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For the week of Oct. 27, 1999 through Nov. 2, 1999

Blaine County Commissioners approve south county subdivision

Express Staff Writer

Blaine County Commissioners—on a split vote—approved a south county subdivision request on Monday.

After a lengthy public hearing process which saw the application scrutinized twice by the Planning and Zoning Commission and three times by the commissioners, the request was finally approved on a two to one vote.

Commissioner Leonard Harlig cast the dissenting vote on the grounds that the proposal did not conform with the county’s comprehensive plan and its zoning and subdivision ordinances.

Voting for the measure were Mary Ann Mix, the commission chairperson, and Commissioner Dennis Wright.

Both indicated they supported the property owner’s application largely because of concessions regarding density and preserving open space.

In voting to deny the application, Harlig said the main issue was the preservation of agricultural land and the potential detrimental impact the subdivision might have on surrounding farming operations.

The application by William and Mary Helen Leet proposed to subdivide 104 acres into four 26 acre lots. The property is zoned A-20 Productive Agriculture and is located on the southwest corner of Baseline Road and Schoessler Lane.

Following the previous hearing on Sept. 20, the commissioners continued the matter with instructions to the applicant to reconfigure the building lots, mitigate the commission’s concerns over building density and address the preservation of agricultural issue.

The basis for argument in all five hearings involved the rights of land owners to subdivide their property versus the impact of residential development on surrounding agricultural land.

Representing the applicant, Mike Choat of Galena Engineering read a passage from the comprehensive plan which he said cuts to the heart of the issue.

"The continuation of the market in viable agricultural properties is essential to the survival of the agricultural community and its lands," he said. "Ranch and farm owners must find that their land investment is a good one..."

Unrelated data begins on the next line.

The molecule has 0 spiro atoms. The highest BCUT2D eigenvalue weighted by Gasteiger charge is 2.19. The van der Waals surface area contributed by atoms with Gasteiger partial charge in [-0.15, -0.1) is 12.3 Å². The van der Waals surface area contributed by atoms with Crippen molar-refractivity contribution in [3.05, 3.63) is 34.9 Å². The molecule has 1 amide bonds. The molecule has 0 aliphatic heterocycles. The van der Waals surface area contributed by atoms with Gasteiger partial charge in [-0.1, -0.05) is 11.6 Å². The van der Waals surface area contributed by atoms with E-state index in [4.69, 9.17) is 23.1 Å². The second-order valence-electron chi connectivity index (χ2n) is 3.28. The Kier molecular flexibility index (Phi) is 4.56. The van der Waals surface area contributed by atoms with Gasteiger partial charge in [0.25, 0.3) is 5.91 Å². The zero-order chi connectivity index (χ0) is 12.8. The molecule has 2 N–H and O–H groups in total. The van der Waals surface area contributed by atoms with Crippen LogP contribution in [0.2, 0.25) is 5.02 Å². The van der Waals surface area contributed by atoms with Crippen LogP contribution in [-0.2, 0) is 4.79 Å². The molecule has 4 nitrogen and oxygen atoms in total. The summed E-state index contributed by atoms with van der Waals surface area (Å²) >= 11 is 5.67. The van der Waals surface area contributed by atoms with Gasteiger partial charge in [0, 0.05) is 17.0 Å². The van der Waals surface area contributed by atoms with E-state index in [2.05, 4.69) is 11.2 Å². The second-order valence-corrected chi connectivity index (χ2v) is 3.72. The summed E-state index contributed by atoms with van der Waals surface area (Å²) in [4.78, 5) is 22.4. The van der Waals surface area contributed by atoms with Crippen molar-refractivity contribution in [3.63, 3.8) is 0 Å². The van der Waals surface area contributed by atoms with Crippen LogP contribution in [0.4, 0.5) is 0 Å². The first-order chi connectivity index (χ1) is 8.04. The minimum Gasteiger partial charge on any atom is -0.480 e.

Choat said the Leet application was supported by other south county property owners who realize the ability to subdivide is vital in maintaining the value of the land.

However, attorney Ned Williamson, representing south county farmers Dean Rogers and Judy Roger, said, "agriculture is their livelihood, farming is their life. Their (the Rogers) concern is for the preservation of agricultural land and the impact of development on their farming operations."

Williamson said his clients were concerned about the cumulative effect that could result from approval of the Leet application.

"If this application is approved, other applications for subdivision in the south county will be made."

Referring to similar subdivisions denied by the commission which have resulted in litigation, Williamson said the county was on good legal footing in denying previous south county subdivisions based on nonconformance with the comprehensive plan.

"This application will not preserve agriculture (as mandated by the comp plan)," Williamson said. "Ranchettes are not the type of parcels that will keep agriculture in perpetuity."

South county farmer Dean Rogers said the cumulative effect of surrounding productive farmland combined with development would result in a "straitjacket of regulations" adversely affecting farming operations and ultimately forcing farmers out of business.


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